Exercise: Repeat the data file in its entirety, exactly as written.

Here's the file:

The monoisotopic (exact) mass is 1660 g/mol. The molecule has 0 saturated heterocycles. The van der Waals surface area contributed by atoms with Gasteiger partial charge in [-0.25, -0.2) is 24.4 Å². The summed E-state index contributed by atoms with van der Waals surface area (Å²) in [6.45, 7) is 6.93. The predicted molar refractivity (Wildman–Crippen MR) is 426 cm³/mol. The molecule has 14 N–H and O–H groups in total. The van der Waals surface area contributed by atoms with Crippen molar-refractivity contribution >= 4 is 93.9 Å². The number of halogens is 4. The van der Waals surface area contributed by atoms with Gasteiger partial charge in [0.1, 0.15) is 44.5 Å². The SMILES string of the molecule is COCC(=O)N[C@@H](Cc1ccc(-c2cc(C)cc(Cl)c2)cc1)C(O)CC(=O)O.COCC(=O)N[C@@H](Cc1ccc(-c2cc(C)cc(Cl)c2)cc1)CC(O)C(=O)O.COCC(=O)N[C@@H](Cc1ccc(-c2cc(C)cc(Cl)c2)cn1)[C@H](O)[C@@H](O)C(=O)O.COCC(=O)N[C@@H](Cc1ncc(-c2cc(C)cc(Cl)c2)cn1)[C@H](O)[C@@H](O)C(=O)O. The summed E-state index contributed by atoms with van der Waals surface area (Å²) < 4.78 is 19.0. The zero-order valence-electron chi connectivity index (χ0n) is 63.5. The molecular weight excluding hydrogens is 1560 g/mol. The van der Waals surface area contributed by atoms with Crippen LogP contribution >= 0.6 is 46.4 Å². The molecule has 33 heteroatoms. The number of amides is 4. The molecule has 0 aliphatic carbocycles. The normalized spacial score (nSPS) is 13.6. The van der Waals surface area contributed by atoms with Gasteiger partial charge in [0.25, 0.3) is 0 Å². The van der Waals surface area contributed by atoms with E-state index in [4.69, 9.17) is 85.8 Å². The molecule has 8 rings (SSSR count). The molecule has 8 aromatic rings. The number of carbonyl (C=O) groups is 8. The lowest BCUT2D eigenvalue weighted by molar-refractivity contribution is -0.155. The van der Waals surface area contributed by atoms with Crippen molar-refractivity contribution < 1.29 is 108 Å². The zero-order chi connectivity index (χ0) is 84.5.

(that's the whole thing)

The monoisotopic (exact) mass is 1660 g/mol. The molecule has 0 saturated heterocycles. The van der Waals surface area contributed by atoms with Gasteiger partial charge in [-0.25, -0.2) is 24.4 Å². The summed E-state index contributed by atoms with van der Waals surface area (Å²) in [6.45, 7) is 6.93. The predicted molar refractivity (Wildman–Crippen MR) is 426 cm³/mol. The molecule has 14 N–H and O–H groups in total. The van der Waals surface area contributed by atoms with Crippen molar-refractivity contribution >= 4 is 93.9 Å². The number of halogens is 4. The van der Waals surface area contributed by atoms with Gasteiger partial charge in [0.1, 0.15) is 44.5 Å². The SMILES string of the molecule is COCC(=O)N[C@@H](Cc1ccc(-c2cc(C)cc(Cl)c2)cc1)C(O)CC(=O)O.COCC(=O)N[C@@H](Cc1ccc(-c2cc(C)cc(Cl)c2)cc1)CC(O)C(=O)O.COCC(=O)N[C@@H](Cc1ccc(-c2cc(C)cc(Cl)c2)cn1)[C@H](O)[C@@H](O)C(=O)O.COCC(=O)N[C@@H](Cc1ncc(-c2cc(C)cc(Cl)c2)cn1)[C@H](O)[C@@H](O)C(=O)O. The summed E-state index contributed by atoms with van der Waals surface area (Å²) < 4.78 is 19.0. The zero-order valence-electron chi connectivity index (χ0n) is 63.5. The molecular weight excluding hydrogens is 1560 g/mol. The van der Waals surface area contributed by atoms with Crippen LogP contribution >= 0.6 is 46.4 Å². The molecule has 33 heteroatoms. The number of amides is 4. The molecule has 0 aliphatic carbocycles. The normalized spacial score (nSPS) is 13.6. The van der Waals surface area contributed by atoms with Gasteiger partial charge in [0.25, 0.3) is 0 Å². The van der Waals surface area contributed by atoms with E-state index in [4.69, 9.17) is 85.8 Å². The molecule has 8 rings (SSSR count). The molecule has 8 aromatic rings. The number of carbonyl (C=O) groups is 8. The lowest BCUT2D eigenvalue weighted by molar-refractivity contribution is -0.155. The van der Waals surface area contributed by atoms with Crippen molar-refractivity contribution < 1.29 is 108 Å². The zero-order chi connectivity index (χ0) is 84.5.